Immigrants Hall of Fame
A leading Surrealist painter. His paintings are filled with unrealistic but precise forms set in a dreamlike atmosphere, as in "Mama, Papa Is Wounded," and "The Five Strangers." Born in Paris, France. Came to the U.S. in 1939, becoming a citizen in 1948.
Physicist who was largely responsible for the development of the first hydrogen bomb, successfully tested by the U.S. in 1952. although he was opposed by many scientists who believed that making such a weapon was immoral or technically impossible, Teller was able to convince the government to finance a huge emergency effort to develop the hydrogen bomb (which is many times more powerful than the atomic bomb). Teller repeatedly advocated that the U.S. adopt a policy of large-scale testing and stockpiling of nuclear weapons.
Born in Budapest, Hungary. He studied in Germany. When Hitler came to power in Germany in 1933, Teller left the country. Came to the U.S. in 1935 and became a citizen in 1941.
Electrical engineer and inventor who devised the alternating-current systems that underlie the modern electrical power industry. Tesla invented the first motor that would operate effectively in alternating current. He patented many other electrical devices, including the Tesla coil, a transformer for generating high voltages at high frequencies.
Born in Croatia. He studied mathematics and physics at Graz Polytechnic and philosophy at the University of Prague. he moved to the U.S. in 1884. Tesla worked briefly with Thomas Edison, who was the advocate of using direct current. Tesla, however, saw the future in alternating current and established his own laboratory in New York City. In 1888, Tesla showed how a magnetic field could be made to rotate if two coils at right angles were supplied with alternating currents 90 degrees out of phase with each other. George Westinghouse bought rights to the patents on this motor and made it the basis for the Westinghouse power system.
Although both the Edison and Westinghouse companies went on to dominate the electricity business, Tesla made little money from his work and lived the last years of his life as an eccentric recluse.
William Thornton (1759-1828)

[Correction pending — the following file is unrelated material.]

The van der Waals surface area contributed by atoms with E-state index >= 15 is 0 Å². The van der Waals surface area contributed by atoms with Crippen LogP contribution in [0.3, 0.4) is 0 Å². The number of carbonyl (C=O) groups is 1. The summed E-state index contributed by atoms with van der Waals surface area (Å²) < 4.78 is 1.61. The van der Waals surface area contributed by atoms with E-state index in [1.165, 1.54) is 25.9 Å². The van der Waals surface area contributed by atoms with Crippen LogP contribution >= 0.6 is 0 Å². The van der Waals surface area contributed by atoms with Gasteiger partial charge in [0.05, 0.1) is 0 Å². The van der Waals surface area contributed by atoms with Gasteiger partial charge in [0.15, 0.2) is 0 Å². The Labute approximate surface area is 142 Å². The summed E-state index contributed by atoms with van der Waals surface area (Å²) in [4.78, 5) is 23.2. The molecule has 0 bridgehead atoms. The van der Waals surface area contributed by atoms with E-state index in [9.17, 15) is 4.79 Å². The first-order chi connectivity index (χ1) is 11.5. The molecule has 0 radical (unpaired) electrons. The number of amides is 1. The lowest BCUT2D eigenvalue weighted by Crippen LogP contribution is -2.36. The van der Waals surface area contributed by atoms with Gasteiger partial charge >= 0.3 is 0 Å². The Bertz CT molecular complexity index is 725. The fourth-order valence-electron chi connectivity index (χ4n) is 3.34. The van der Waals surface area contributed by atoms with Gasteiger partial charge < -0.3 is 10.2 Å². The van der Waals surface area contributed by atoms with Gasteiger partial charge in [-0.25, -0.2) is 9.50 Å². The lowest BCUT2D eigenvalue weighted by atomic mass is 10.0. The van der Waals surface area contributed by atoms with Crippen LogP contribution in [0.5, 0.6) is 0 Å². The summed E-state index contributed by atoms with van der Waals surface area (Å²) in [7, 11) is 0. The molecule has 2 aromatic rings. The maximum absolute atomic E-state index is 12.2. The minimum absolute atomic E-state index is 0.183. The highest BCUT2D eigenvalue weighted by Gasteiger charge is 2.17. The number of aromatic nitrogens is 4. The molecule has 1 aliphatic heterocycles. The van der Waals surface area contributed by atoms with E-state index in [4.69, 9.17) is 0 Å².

Physician, inventor and architect. He is best known as the designer of the U.S. Capitol. Born near Tortola, in the British Virgin Islands, West Indies. He studied medicine in Scotland and in 1787 settled in the U.S. A year later he became a citizen. Although he had no training as an architect, Thorntons Capitol design won the official competition in 1793. From 1802 until his death, he headed the U.S. Patent Office.
Protestant theologian and philosopher. He was noted for his efforts to make Christianity meaningful, especially for skeptics and intellectuals. Born in Germany and taught at German universities until he was dismissed in 1933 for opposing the Nazis. Tillich was a professor at Union Theological Seminary at Harvard University and then at the University of Chicago. He became a U.S. citizen in 1940.
Italian opera and symphony conductor. His amazing memory enabled him to conduct hundreds of operas and symphonies without looking at the musical score. Born in Parma, Italy. He became famous as conductor at La Scala, Italys most famous opera house. In 1908 he became principal conductor of the Metropolitan Opera House in New York. From 1928 to 1936 he was principal conductor of the New York Philharmonic. In 1937 he organized the NBC Symphony Orchestra for the National Broadcasting Company and remained its director until his retirement in 1954.
"The concept of a 'Personal God' interfering with
natural events, or being 'an independent cause of natural events,' makes God a natural
object beside others, an object among others, a being among beings, maybe the highest, but
nevertheless a being. This indeed is not only the destruction of the physical
system but even more the destruction of any meaningful idea of God."